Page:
Cancer Survivors — and Anyone Else — Can Run in Whatever They Want

glamrunnersWait, what? Now we’re mocking people’s racing attire? Calling tutus on a marathon course “lame”? Oh, didn’t you hear? Self Magazine ran a “Lame or Legit” feature last week with a picture of two tutu clad runners at last year’s LA Marathon — in the lame column.

Apparently this was all fun and games until they found out that one of the women, Monika Allen, is a cancer survivor — and was in the middle of chemotherapy when she ran the race. And then, of course, they felt really, really bad. Self‘s editor, Lucy Danziger, issued an apology and declared that she was mortified. Allen and her friend were also not pleased, having given their permission to use the photo thinking that, at the very least, the coverage would be positive.


It’s confusing, of course, to think about the scenarios in which a magazine that ostensibly exists to support women as they attempt to become their best, healthiest selves, would decide to engage in such petty name-calling.

More confusing to me is the fact that it was only when they realized that one of the women featured was a cancer survivor that they were mortified.

It was the cancer that tipped the scales? As if that were some sort of pity vote?

This is troubling to me. Obviously it defies many rules, notably the golden rule (which, in case you’ve forgotten, says that we should do unto others as we’d have them do unto us), as well as the rule that women should support and cheer each other on because the rest of society does well enough at making us feel bad about ourselves for every one of our choices.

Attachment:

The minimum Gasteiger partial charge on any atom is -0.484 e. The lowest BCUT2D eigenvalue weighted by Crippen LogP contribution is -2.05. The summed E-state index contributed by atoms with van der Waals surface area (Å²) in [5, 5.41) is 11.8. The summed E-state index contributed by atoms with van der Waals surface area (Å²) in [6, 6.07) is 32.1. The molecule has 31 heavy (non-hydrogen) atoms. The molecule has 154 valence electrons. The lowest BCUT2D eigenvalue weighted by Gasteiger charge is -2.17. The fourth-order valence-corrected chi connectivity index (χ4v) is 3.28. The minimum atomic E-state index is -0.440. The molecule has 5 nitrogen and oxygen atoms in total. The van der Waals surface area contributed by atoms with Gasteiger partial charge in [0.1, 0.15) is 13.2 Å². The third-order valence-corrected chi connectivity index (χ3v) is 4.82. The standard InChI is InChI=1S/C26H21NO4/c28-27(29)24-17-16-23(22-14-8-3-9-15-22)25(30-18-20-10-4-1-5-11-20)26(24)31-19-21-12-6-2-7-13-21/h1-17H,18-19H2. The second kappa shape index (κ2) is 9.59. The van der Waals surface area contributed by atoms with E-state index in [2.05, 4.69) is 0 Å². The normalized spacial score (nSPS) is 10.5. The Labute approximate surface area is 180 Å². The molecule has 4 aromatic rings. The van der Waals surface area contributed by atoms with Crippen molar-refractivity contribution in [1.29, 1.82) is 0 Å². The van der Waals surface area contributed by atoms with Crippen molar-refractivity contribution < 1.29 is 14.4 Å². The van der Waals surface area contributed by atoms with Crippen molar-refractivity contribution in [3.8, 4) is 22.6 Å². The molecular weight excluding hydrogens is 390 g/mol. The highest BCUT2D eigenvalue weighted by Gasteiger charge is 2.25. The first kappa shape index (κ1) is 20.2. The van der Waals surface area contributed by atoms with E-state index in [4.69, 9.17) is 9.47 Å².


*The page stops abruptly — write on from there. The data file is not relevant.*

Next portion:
But there is also a rule in running that says that when you are running a race — and especially a marathon — you can wear whatever you darn well please if it helps you get to the finish line. Some people wear capes to help summon the superhuman strength you sometimes need at mile 21, some wear tutus to keep them smiling and laughing when the muscle cramps start kicking in, some wear their old college t-shirts because they are inexperienced and want to feel comfortable.

Personally, I like to wear my name across my chest so that people can cheer me on by name. It makes me feel like a rockstar and keeps me going when I’m feeling uncertain about my ability to finish the race. Some people are annoyed by this — mostly those who are running next to me and have to hear my name called out over and over and over through the miles. But they tolerate it because they know that we do what we have to do and we wear what feels best and keeps us going.

It is clearly bad form for Self, or anyone, to mock someone for what they are wearing — during a race or at any other time — it shocks me that it wasn’t until they got past the rules of humanity, the rules of womanhood, and the rules of runnerdom, and all the way to the rules of cancer survivors (by far the smallest of the groups) before they realized their faux pas. Let’s do better next time, shall we? And recognize that anyone who is running a 26.2 mile race — man, woman, child, cancer survivor, or superhero — deserves to be able to do it in whatever clothes help propel them to the finish line.

Image from Glam Runner’s Facebook page


Article Posted 3 years Ago

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